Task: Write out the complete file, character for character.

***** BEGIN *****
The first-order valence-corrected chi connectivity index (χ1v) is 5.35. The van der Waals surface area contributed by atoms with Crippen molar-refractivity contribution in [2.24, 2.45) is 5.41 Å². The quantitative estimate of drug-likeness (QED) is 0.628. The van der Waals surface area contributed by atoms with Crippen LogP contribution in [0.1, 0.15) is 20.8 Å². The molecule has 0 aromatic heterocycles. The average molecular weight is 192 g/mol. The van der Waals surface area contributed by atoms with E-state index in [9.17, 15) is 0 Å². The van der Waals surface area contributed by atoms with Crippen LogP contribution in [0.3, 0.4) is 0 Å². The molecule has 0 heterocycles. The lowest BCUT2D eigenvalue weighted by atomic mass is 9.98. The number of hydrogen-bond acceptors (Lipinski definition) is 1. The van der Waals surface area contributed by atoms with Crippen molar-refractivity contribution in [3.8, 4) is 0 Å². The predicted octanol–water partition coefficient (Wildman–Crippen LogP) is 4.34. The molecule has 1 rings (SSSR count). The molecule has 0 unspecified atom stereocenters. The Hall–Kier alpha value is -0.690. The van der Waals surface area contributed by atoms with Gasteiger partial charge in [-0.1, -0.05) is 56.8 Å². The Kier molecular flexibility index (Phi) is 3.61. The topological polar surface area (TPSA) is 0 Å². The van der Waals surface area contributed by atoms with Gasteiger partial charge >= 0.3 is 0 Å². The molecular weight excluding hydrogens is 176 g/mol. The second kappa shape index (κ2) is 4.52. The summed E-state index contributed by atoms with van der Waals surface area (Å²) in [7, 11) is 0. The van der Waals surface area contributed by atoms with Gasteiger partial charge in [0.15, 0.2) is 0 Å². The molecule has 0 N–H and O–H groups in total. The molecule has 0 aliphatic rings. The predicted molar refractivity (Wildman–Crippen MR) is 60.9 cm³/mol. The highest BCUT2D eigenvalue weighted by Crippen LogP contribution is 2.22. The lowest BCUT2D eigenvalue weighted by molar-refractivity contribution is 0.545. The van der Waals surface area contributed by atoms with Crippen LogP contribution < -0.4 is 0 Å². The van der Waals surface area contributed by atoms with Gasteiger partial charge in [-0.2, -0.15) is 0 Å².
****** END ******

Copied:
The first-order valence-corrected chi connectivity index (χ1v) is 5.35. The van der Waals surface area contributed by atoms with Crippen molar-refractivity contribution in [2.24, 2.45) is 5.41 Å². The quantitative estimate of drug-likeness (QED) is 0.628. The van der Waals surface area contributed by atoms with Crippen LogP contribution in [0.1, 0.15) is 20.8 Å². The molecule has 0 aromatic heterocycles. The average molecular weight is 192 g/mol. The van der Waals surface area contributed by atoms with E-state index in [9.17, 15) is 0 Å². The van der Waals surface area contributed by atoms with Crippen LogP contribution in [0.3, 0.4) is 0 Å². The molecule has 0 heterocycles. The lowest BCUT2D eigenvalue weighted by atomic mass is 9.98. The number of hydrogen-bond acceptors (Lipinski definition) is 1. The van der Waals surface area contributed by atoms with Crippen molar-refractivity contribution in [3.8, 4) is 0 Å². The predicted octanol–water partition coefficient (Wildman–Crippen LogP) is 4.34. The molecule has 1 rings (SSSR count). The molecule has 0 unspecified atom stereocenters. The Hall–Kier alpha value is -0.690. The van der Waals surface area contributed by atoms with Gasteiger partial charge in [-0.1, -0.05) is 56.8 Å². The Kier molecular flexibility index (Phi) is 3.61. The topological polar surface area (TPSA) is 0 Å². The van der Waals surface area contributed by atoms with Gasteiger partial charge >= 0.3 is 0 Å². The molecular weight excluding hydrogens is 176 g/mol. The second kappa shape index (κ2) is 4.52. The summed E-state index contributed by atoms with van der Waals surface area (Å²) in [7, 11) is 0. The van der Waals surface area contributed by atoms with Gasteiger partial charge in [0.15, 0.2) is 0 Å². The molecule has 0 N–H and O–H groups in total. The molecule has 0 aliphatic rings. The predicted molar refractivity (Wildman–Crippen MR) is 60.9 cm³/mol. The highest BCUT2D eigenvalue weighted by Crippen LogP contribution is 2.22. The lowest BCUT2D eigenvalue weighted by molar-refractivity contribution is 0.545. The van der Waals surface area contributed by atoms with Crippen LogP contribution < -0.4 is 0 Å². The van der Waals surface area contributed by atoms with Gasteiger partial charge in [-0.2, -0.15) is 0 Å².